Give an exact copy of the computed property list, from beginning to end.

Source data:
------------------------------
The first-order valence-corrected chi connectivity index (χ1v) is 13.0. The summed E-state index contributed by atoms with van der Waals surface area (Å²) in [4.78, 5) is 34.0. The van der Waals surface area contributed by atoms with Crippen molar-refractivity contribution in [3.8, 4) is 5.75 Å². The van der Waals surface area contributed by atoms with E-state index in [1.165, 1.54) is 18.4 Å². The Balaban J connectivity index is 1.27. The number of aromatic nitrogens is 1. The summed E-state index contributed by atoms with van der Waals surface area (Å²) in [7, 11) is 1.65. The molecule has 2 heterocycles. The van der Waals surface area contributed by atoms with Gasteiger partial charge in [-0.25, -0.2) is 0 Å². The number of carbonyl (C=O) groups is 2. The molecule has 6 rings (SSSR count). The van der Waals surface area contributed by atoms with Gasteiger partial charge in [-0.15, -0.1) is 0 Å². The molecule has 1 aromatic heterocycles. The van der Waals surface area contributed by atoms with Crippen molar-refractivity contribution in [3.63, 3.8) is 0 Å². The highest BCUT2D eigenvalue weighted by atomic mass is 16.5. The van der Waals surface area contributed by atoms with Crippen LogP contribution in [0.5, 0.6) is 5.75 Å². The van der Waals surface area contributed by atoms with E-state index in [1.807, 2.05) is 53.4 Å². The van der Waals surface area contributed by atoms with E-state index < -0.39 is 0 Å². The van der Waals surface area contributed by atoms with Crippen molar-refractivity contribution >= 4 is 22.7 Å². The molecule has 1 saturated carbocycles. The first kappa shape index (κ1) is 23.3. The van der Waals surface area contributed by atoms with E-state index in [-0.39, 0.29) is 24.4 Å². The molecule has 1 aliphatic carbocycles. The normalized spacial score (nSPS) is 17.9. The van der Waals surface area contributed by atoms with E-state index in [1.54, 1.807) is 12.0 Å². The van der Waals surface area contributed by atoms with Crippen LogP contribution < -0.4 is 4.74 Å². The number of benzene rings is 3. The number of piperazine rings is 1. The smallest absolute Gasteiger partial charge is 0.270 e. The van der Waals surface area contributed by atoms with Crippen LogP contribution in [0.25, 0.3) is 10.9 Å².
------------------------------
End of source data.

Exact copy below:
The first-order valence-corrected chi connectivity index (χ1v) is 13.0. The summed E-state index contributed by atoms with van der Waals surface area (Å²) in [4.78, 5) is 34.0. The van der Waals surface area contributed by atoms with Crippen molar-refractivity contribution in [3.8, 4) is 5.75 Å². The van der Waals surface area contributed by atoms with E-state index in [1.165, 1.54) is 18.4 Å². The Balaban J connectivity index is 1.27. The number of aromatic nitrogens is 1. The summed E-state index contributed by atoms with van der Waals surface area (Å²) in [7, 11) is 1.65. The molecule has 2 heterocycles. The van der Waals surface area contributed by atoms with Gasteiger partial charge in [-0.25, -0.2) is 0 Å². The number of carbonyl (C=O) groups is 2. The molecule has 6 rings (SSSR count). The van der Waals surface area contributed by atoms with Gasteiger partial charge in [-0.15, -0.1) is 0 Å². The molecule has 1 aromatic heterocycles. The van der Waals surface area contributed by atoms with Crippen molar-refractivity contribution in [3.63, 3.8) is 0 Å². The highest BCUT2D eigenvalue weighted by atomic mass is 16.5. The van der Waals surface area contributed by atoms with Crippen LogP contribution in [0.5, 0.6) is 5.75 Å². The van der Waals surface area contributed by atoms with E-state index in [1.807, 2.05) is 53.4 Å². The van der Waals surface area contributed by atoms with E-state index < -0.39 is 0 Å². The van der Waals surface area contributed by atoms with Crippen molar-refractivity contribution >= 4 is 22.7 Å². The molecule has 1 saturated carbocycles. The first kappa shape index (κ1) is 23.3. The van der Waals surface area contributed by atoms with E-state index in [-0.39, 0.29) is 24.4 Å². The molecule has 1 aliphatic carbocycles. The normalized spacial score (nSPS) is 17.9. The van der Waals surface area contributed by atoms with E-state index in [1.54, 1.807) is 12.0 Å². The van der Waals surface area contributed by atoms with Crippen LogP contribution < -0.4 is 4.74 Å². The number of benzene rings is 3. The number of piperazine rings is 1. The smallest absolute Gasteiger partial charge is 0.270 e. The van der Waals surface area contributed by atoms with Crippen LogP contribution in [0.25, 0.3) is 10.9 Å².